SB 64

83(R) - 2013

Vote Recommendation

  • Neutral
  • Neutral
  • Neutral
  • Negative
  • Neutral


Jane Nelson

Bill Caption

Relating to a policy on vaccine-preventable diseases for licensed child-care facilities.

Fiscal Notes

No significant fiscal implication to the State is anticipated.

Bill Analysis

Summary: SB 64 would require child care facilities licensed by the Department of State Health Services to develop and implement policies to protect child patients from vaccine-preventable diseases. Among other things, each facility would have to require its employee to get vaccines based on their risk of exposure to children. Facilities would have to exempt employees if they have conditions, stipulated by the Center for Disease Control and Prevention, which make vaccines harmful. SB 64 would require facilities to create procedures for exempt employees that mitigate their risk to children, such as wearing gloves and masks. Policies adopted must prohibit retaliation against non-immunized employees and each facility must operate a data base that shows which vaccinations employees have or have not obtained, and each policy must state the punishments for employees that do not conform to a facility’s vaccination policy. Policies must contain provisions that allow for employees objecting based on reasons of conscience, such as religion, to be exempted from vaccination and SB 64 gives the Executive Commissioner of Health and Human Services Commission to implement SB 64’s provisions.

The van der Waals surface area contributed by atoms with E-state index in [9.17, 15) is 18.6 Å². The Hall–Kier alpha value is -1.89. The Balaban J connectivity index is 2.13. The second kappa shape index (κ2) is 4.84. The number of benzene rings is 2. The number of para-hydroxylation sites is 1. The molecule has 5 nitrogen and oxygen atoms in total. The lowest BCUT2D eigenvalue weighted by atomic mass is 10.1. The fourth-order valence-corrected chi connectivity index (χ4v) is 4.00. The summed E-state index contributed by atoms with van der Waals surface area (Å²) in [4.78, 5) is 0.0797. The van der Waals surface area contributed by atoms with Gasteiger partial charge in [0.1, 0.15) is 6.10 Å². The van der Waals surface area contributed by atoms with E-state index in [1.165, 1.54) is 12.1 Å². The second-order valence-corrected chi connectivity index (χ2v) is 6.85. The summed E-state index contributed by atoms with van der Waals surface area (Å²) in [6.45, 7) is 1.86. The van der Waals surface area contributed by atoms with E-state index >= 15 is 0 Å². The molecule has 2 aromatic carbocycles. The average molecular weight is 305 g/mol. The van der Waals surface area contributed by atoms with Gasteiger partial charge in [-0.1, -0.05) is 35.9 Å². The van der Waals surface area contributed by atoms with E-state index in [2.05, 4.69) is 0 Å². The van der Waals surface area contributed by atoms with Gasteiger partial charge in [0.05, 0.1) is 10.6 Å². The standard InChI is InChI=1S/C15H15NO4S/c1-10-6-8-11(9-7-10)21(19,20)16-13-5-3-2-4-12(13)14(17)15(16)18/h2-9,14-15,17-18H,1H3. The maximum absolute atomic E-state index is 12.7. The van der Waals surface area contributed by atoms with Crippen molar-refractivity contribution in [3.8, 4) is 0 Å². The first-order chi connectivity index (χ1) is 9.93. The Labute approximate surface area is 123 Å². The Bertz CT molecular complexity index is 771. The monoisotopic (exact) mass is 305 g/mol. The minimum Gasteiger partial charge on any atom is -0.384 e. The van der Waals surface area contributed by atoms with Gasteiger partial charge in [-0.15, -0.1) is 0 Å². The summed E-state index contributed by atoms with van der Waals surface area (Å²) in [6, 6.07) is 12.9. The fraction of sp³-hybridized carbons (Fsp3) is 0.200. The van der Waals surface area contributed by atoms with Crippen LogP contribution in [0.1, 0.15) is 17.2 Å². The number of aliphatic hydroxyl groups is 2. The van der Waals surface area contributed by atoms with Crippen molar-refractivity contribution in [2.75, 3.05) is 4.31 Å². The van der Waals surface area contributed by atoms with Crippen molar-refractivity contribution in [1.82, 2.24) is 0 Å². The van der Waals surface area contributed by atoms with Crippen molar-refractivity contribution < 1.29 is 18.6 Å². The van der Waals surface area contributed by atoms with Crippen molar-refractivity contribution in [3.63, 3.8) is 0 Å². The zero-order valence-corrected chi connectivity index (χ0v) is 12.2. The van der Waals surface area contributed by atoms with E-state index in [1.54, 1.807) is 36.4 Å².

Analysis: SB 64 would increase regulations on licensed child care facilities and employees. SB 64 does have provisions that allow employees to refuse vaccination for medical or conscientious reasons, but it still requires facilities to compensate with other policies. Children attending child care in Texas are already required to have age appropriate immunizations. The committee bill analysis offered no evidence that vaccination for child care workers will significantly prevent vaccine-preventable diseases, or that there is an epidemic of vaccine-preventable diseases being transmitted at child care facilities. Furthermore, numerous professions throughout Texas employ people who have contact with children but are not required to be vaccinated. We do not oppose vaccination; however we do oppose expanding government's regulatory power over private enterprise. We oppose this legislation.